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Wyoming faces a glut of drilling permits. But a solution might be coming.
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Wyoming faces a glut of drilling permits. But a solution might be coming.

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Government Shutdown Drilling

Roy Merrill, an engineer working on a Wold Energy Partners drill site outside Rolling Hills, points out components of the rig during a tour of the site in October 2017. A new rule approved by Wyoming's Oil and Gas Conservation Commission seeks to address the issue of permitted drilling sites in the state sitting idle.

Responding to a historic influx of drilling requests, Wyoming’s Oil and Gas Conservation Commission voted Tuesday to advance a new rule to overhaul its permit application process.

The vote, which followed a public comment period of largely positive reactions from operators, mineral owners and ranchers, gives other owners an opportunity to challenge inactive operators.

In the past three years, the commission has received just under 66,000 drilling permit applications from oil and gas operators. Wyoming calls itself a “first to file state,” meaning the first developer to apply and receive a permit over authorized spaces in a drilling spacing unit becomes the “operator.” The rush to secure as much control over a unit as possible has led to a deluge of permit applications, even if an operator elects not to follow through with drilling.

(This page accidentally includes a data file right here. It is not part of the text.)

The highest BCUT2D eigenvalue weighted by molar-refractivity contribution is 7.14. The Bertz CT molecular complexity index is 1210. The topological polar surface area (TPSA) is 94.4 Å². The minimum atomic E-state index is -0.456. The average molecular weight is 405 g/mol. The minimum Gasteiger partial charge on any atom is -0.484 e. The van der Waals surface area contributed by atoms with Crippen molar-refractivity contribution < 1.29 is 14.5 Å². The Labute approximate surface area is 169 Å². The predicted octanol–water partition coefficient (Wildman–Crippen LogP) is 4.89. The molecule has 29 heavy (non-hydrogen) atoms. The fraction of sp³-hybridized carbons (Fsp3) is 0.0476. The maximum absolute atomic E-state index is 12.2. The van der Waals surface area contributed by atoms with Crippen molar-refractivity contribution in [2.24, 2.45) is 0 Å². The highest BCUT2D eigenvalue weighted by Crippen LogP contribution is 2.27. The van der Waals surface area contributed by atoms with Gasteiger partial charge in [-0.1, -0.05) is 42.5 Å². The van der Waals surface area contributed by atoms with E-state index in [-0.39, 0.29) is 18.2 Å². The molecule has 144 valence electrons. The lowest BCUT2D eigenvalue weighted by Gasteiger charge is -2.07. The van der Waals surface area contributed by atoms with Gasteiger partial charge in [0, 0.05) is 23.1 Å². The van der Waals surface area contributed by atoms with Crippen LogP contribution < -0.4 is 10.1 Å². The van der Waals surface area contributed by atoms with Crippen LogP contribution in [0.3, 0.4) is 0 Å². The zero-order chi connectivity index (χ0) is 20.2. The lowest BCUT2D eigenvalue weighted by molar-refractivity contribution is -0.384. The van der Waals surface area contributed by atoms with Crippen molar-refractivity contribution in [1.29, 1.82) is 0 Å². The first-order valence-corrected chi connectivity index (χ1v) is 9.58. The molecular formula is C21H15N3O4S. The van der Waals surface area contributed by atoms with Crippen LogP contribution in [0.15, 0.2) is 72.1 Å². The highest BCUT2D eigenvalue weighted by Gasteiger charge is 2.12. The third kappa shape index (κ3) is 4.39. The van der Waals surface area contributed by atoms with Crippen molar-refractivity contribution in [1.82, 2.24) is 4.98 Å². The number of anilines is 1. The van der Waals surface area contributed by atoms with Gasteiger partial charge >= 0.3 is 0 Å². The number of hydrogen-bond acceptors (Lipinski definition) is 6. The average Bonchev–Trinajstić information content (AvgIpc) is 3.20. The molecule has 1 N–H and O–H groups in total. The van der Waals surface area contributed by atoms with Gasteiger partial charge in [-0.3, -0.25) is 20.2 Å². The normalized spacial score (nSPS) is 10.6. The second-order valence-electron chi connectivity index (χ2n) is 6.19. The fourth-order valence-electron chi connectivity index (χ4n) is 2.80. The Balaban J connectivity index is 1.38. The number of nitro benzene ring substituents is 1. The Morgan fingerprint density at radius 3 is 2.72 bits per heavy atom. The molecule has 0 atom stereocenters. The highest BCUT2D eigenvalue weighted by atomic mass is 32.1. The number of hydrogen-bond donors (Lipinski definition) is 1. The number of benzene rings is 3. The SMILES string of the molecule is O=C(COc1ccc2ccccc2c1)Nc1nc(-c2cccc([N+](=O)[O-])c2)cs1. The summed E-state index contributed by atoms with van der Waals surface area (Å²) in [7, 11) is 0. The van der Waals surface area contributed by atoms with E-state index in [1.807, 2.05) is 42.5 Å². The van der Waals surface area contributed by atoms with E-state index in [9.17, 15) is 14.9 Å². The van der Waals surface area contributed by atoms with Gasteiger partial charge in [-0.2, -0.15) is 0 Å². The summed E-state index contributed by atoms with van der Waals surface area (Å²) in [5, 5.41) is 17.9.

A permit to drill lasts two years and can be renewed. But as it stands, the permitting system has led to an unprecedented wave of applications. Only a fraction of land sanctioned for drilling is developed.

The race to secure permits and hold claim to drilling spacing units has led to unhappy operators and mineral owners. In particular, smaller companies and owners have cried out to the commission for a fair shake. Too much land, teeming with minerals underneath, remains untapped due to sluggish developers taking over a unit and choosing not to extract, the argument goes.

But a recent reexamination of the permitting rules seeks to amend this gridlock.

In July, Watson introduced modifications to the permitting rule that he posits will encourage drilling, curb the influx of permitting applications and ultimately “level the playing field” between operators and mineral owners of all sizes.

Put simply, if a permit’s two-year lifespan comes to an end and the operator has not advanced drilling activity, other working interest owners — neighboring companies or mineral owners sharing the drilling spacing unit with the reigning operator — have a window of time to apply for a permit.

An inactive operator suddenly risks losing its right to drill after two years. Other owners eager to work the land have an opportunity to elbow into the playing field.

More revisions to the rule

The 45-day public comment period, which ended on Sept. 14, brought in dozens of responses to the suggested rule, many positive. Several operators heralded the change as acceptable, albeit with some minor adjustments.